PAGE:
Make sure your RV unit is not plugged to any power and begin to unscrew the wire nuts that connect each wire together.
The color wires will represent the 12v power supply from your battery power system.
These wires will allow the gas to be automatically ignited and also to turn off the gas system.
You will rewire exactly the same when replacing the unit with the exact replacement model.
The final step to removing your heater is to remove the screws from around the exterior flashing that holds the heater in its location.
Your water heater will come in two separate parts.
The heating unit is one part with the exterior flashing that covers the hole is the second.
Also this depends on the model that you have.
Some heating units will come as one piece with the exterior flashing being a large lip that is bigger that the insert hole.
This flashing also keeps the heating unit secured in its place.
You will need to take your cordless drill and remove all screws around the exterior trim.
There will be around twenty screws holding the heater in place.
Once these screws are removed you will be able to gently pull the unit from the exterior hole with your knife scraper.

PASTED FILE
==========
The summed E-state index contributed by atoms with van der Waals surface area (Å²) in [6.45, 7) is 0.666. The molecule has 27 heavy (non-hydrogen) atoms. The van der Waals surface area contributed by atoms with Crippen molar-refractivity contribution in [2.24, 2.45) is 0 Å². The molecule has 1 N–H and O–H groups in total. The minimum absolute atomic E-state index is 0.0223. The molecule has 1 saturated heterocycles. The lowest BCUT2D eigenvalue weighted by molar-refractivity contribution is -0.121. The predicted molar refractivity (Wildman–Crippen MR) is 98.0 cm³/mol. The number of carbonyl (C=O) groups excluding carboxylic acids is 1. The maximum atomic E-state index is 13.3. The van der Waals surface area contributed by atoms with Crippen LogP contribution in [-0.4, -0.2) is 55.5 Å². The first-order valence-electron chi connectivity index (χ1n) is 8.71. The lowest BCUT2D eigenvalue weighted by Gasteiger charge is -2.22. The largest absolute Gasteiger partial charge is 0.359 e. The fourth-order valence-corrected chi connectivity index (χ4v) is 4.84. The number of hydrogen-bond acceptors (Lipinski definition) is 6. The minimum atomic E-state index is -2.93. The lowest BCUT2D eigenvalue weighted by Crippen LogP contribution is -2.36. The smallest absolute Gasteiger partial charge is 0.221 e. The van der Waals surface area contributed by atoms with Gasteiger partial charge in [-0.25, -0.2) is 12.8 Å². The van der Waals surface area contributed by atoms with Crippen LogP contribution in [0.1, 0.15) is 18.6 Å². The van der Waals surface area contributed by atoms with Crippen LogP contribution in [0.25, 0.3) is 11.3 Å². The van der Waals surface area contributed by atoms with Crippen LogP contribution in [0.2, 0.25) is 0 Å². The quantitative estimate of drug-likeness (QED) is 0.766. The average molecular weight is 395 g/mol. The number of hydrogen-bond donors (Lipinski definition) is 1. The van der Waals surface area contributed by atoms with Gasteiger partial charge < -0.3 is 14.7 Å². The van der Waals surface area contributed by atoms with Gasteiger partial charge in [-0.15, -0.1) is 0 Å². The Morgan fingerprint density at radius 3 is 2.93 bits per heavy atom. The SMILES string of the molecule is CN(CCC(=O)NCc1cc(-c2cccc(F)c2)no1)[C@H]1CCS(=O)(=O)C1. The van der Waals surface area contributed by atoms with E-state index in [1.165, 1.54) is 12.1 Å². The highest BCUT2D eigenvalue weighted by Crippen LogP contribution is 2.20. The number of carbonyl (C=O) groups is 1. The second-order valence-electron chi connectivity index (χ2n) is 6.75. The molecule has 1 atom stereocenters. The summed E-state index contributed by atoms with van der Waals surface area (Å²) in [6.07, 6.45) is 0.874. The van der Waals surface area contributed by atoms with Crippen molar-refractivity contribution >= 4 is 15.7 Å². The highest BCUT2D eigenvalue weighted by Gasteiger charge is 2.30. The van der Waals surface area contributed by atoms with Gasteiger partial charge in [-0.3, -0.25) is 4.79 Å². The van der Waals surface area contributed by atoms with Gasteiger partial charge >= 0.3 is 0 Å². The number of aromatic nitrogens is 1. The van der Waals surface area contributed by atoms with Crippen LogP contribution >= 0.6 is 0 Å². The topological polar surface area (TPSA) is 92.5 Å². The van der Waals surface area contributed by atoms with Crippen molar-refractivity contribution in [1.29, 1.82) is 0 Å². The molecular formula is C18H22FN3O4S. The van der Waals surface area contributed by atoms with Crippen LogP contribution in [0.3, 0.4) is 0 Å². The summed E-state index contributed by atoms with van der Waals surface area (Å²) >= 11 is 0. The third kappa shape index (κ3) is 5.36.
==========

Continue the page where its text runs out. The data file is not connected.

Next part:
Working your knife scraper in a clockwise motion and little by little prying the flashing forward from the sealant.
It is critical that you do not pull to strongly as the sealant tape is holding the flashing to the exterior wall.
Pulling to strongly can cause damage to the exterior wall.
Slowly working your way around the flashing and gently prying the unit from the Sealant tape will allow for a clean removal.
Once this has been done the heater should slowly slide out from the hole and you are now ready to insert the new heater back into its existing location.
After the sealant has been removed and you are ready to extract the heating unit, make sure that all wires and lines are safely removed away from the unit.
This will ensure that when you are pulling the unit out from the hole you are not pulling any important wires or water lines apart.
Also make sure the gas line has been pushed safely to the side without kinking the line.
Before inserting the new heater you will need to clean the old sealant tape from the exterior wall and replace with new tape.
Replace the new tape in the same place as the old.
You can take your knife scraper and gently peel the tape away.
This will allow for a clean and leak free installation.
Also make sure that the floor of the heater hole is clear and clean of any debris and water left behind.
When replacing the new unit you will have a better installation if there is no debris in the way.
You can now install your new heater by repeating these steps in reverse.